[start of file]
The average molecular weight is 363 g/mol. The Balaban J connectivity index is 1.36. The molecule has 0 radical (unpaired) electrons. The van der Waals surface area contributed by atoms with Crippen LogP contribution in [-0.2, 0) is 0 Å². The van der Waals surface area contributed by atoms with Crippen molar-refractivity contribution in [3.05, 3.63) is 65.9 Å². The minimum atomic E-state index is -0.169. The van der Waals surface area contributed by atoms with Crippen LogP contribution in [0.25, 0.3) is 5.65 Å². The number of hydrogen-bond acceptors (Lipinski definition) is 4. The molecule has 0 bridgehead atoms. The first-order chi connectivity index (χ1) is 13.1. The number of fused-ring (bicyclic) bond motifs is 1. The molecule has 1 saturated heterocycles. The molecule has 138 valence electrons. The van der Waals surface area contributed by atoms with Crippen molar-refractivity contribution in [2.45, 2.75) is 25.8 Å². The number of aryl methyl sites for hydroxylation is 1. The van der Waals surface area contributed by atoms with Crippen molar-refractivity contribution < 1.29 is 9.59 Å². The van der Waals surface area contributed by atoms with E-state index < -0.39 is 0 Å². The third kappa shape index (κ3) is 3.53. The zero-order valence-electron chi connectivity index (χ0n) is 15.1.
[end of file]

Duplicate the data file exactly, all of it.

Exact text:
The average molecular weight is 363 g/mol. The Balaban J connectivity index is 1.36. The molecule has 0 radical (unpaired) electrons. The van der Waals surface area contributed by atoms with Crippen LogP contribution in [-0.2, 0) is 0 Å². The van der Waals surface area contributed by atoms with Crippen molar-refractivity contribution in [3.05, 3.63) is 65.9 Å². The minimum atomic E-state index is -0.169. The van der Waals surface area contributed by atoms with Crippen LogP contribution in [0.25, 0.3) is 5.65 Å². The number of hydrogen-bond acceptors (Lipinski definition) is 4. The molecule has 0 bridgehead atoms. The first-order chi connectivity index (χ1) is 13.1. The number of fused-ring (bicyclic) bond motifs is 1. The molecule has 1 saturated heterocycles. The molecule has 138 valence electrons. The van der Waals surface area contributed by atoms with Crippen molar-refractivity contribution in [2.45, 2.75) is 25.8 Å². The number of aryl methyl sites for hydroxylation is 1. The van der Waals surface area contributed by atoms with Crippen molar-refractivity contribution < 1.29 is 9.59 Å². The van der Waals surface area contributed by atoms with E-state index < -0.39 is 0 Å². The third kappa shape index (κ3) is 3.53. The zero-order valence-electron chi connectivity index (χ0n) is 15.1.